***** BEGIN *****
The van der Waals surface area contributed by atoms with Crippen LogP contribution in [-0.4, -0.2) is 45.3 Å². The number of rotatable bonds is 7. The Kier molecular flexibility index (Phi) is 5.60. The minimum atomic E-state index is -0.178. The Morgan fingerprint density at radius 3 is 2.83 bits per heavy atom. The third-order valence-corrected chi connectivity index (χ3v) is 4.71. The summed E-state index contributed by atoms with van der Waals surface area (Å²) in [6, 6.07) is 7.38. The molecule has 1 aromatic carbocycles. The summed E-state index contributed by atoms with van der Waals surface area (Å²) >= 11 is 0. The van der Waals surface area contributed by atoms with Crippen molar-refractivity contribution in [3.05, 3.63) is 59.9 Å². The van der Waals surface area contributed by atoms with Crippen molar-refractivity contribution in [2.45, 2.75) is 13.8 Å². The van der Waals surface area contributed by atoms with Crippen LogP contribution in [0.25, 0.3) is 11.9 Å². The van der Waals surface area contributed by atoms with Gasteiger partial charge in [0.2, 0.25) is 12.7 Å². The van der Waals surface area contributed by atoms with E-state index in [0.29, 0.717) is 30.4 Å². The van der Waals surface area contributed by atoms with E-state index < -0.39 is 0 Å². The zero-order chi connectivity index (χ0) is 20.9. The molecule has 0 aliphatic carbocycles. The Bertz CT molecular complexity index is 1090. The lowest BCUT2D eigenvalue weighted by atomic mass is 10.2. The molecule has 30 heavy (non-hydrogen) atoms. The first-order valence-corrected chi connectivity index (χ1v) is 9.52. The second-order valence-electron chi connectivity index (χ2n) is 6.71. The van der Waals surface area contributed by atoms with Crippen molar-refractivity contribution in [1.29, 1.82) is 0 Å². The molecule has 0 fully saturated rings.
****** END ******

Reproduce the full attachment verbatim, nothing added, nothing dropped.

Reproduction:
The van der Waals surface area contributed by atoms with Crippen LogP contribution in [-0.4, -0.2) is 45.3 Å². The number of rotatable bonds is 7. The Kier molecular flexibility index (Phi) is 5.60. The minimum atomic E-state index is -0.178. The Morgan fingerprint density at radius 3 is 2.83 bits per heavy atom. The third-order valence-corrected chi connectivity index (χ3v) is 4.71. The summed E-state index contributed by atoms with van der Waals surface area (Å²) in [6, 6.07) is 7.38. The molecule has 1 aromatic carbocycles. The summed E-state index contributed by atoms with van der Waals surface area (Å²) >= 11 is 0. The van der Waals surface area contributed by atoms with Crippen molar-refractivity contribution in [3.05, 3.63) is 59.9 Å². The van der Waals surface area contributed by atoms with Crippen molar-refractivity contribution in [2.45, 2.75) is 13.8 Å². The van der Waals surface area contributed by atoms with Crippen LogP contribution in [0.25, 0.3) is 11.9 Å². The van der Waals surface area contributed by atoms with Gasteiger partial charge in [0.2, 0.25) is 12.7 Å². The van der Waals surface area contributed by atoms with E-state index in [0.29, 0.717) is 30.4 Å². The van der Waals surface area contributed by atoms with E-state index < -0.39 is 0 Å². The zero-order chi connectivity index (χ0) is 20.9. The molecule has 0 aliphatic carbocycles. The Bertz CT molecular complexity index is 1090. The lowest BCUT2D eigenvalue weighted by atomic mass is 10.2. The molecule has 30 heavy (non-hydrogen) atoms. The first-order valence-corrected chi connectivity index (χ1v) is 9.52. The second-order valence-electron chi connectivity index (χ2n) is 6.71. The van der Waals surface area contributed by atoms with Crippen molar-refractivity contribution in [1.29, 1.82) is 0 Å². The molecule has 0 fully saturated rings.